By Jose F. Figueroa, Rishi K. Wadhera, Dennis Lee, Robert W. Yeh, and Benjamin D. Sommers
Health Affairs, August 27, 2020 (published ahead of print)
Massachusetts has one of the highest cumulative incidence rates of coronavirus disease 2019 (COVID-19) cases in the US. Understanding which specific demographic, economic, and occupational factors have contributed to disparities of COVID-19 is critical to inform public health strategies. We performed a cross-sectional study of 351 Massachusetts towns/cities (01/01/2020–05/06/2020) and found that a 10 percentage point increase in the Black population was associated with a 312.3 increase in COVID-19 cases per 100,000, while a 10 percentage point increase in the Latino population was associated with an increase of 258.2 cases per 100,000. Independent predictors of higher COVID-19 rates included the proportion of foreign-born non-citizens living in a community, mean household size, and share of food service workers. After adjustment for these variables, the association between the Latino population and COVID-19 rates was attenuated. In contrast, the association between the Black population and COVID-19 rates persisted, and may be explained by other systemic inequities. Public health and policy efforts that improve care for foreign born non-citizens, address crowded housing, and protect food-service workers may help mitigate the spread of COVID-19 among minority communities. [Editor’s Note: This Fast Track Ahead Of Print article is the accepted version of the peer-reviewed manuscript. The final edited version will appear in an upcoming issue of Health Affairs.]
Across Massachusetts’ cities and towns, Latino and Black communities are experiencing much higher rates of COVID-19 cases. Several factors measured in our data (foreign-born non-citizen status, household size, and job type) appear to explain the higher COVID-19 case rates among Latino communities in Massachusetts. It appears that these factors may not be the primary reason for higher case rates in Black communities.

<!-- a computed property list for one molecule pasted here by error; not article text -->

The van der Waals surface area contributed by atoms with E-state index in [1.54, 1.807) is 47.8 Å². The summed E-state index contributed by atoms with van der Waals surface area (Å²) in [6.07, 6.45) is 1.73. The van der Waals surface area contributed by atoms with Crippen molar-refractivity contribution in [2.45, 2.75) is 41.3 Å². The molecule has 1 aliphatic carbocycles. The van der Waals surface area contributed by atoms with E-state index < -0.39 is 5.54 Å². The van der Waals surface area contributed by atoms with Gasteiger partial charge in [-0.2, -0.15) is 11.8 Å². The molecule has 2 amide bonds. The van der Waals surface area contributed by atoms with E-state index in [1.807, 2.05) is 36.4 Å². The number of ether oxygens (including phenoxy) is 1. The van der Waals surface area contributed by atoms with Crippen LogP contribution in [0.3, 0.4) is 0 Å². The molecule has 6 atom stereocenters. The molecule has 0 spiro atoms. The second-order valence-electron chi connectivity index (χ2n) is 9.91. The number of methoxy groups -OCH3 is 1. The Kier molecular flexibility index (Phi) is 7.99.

While the extent of racial and ethnic disparities has already been documented, our study identifies important factors that are independently associated with higher COVID-19 case rates in the state. The proportion of foreign-born non-citizens was the strongest predictor of the burden of COVID-19 cases within a community, and in Massachusetts, this population includes sizable numbers of both Latin American (44.9%) and Asian individuals (30.7%). Furthermore, under the Trump Administration’s revised “Public Charge” Rule, which took effect in early 2020, lawfully present immigrants who use public benefits from local, state, or federal governments may be at risk of being denied permanent residency status. Although the U.S. Citizenship and Immigration Services website now encourages immigrants to seek care for COVID-19-like symptoms, enrollment in Medicaid at the time of COVID-19-related care may still be used in the Public Charge analysis. Recent studies suggest that immigrant families have strong incentives not to enroll in public health insurance like Medicaid and may avoid seeking medical care if they develop COVID-19-like symptoms and require testing. In the absence of a positive test, these individuals are less likely to isolate and quarantine, which may impede public health efforts to control the spread of COVID-19.